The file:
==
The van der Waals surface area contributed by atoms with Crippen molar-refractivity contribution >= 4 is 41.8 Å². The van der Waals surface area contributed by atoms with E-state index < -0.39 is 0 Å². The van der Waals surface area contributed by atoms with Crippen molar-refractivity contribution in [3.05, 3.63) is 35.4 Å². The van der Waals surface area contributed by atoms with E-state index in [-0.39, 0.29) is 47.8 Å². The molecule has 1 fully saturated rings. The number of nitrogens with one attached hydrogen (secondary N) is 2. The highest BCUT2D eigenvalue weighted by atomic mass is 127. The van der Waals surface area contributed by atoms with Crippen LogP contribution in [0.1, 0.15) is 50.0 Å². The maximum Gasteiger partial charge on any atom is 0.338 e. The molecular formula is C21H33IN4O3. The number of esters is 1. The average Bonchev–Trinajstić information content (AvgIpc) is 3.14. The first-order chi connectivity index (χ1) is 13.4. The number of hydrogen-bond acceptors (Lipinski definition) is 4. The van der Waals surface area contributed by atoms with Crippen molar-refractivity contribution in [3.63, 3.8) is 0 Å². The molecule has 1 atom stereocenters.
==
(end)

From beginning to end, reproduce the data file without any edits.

The van der Waals surface area contributed by atoms with Crippen molar-refractivity contribution >= 4 is 41.8 Å². The van der Waals surface area contributed by atoms with E-state index < -0.39 is 0 Å². The van der Waals surface area contributed by atoms with Crippen molar-refractivity contribution in [3.05, 3.63) is 35.4 Å². The van der Waals surface area contributed by atoms with E-state index in [-0.39, 0.29) is 47.8 Å². The molecule has 1 fully saturated rings. The number of nitrogens with one attached hydrogen (secondary N) is 2. The highest BCUT2D eigenvalue weighted by atomic mass is 127. The van der Waals surface area contributed by atoms with Crippen LogP contribution in [0.1, 0.15) is 50.0 Å². The maximum Gasteiger partial charge on any atom is 0.338 e. The molecular formula is C21H33IN4O3. The number of esters is 1. The average Bonchev–Trinajstić information content (AvgIpc) is 3.14. The first-order chi connectivity index (χ1) is 13.4. The number of hydrogen-bond acceptors (Lipinski definition) is 4. The van der Waals surface area contributed by atoms with Crippen molar-refractivity contribution in [3.63, 3.8) is 0 Å². The molecule has 1 atom stereocenters.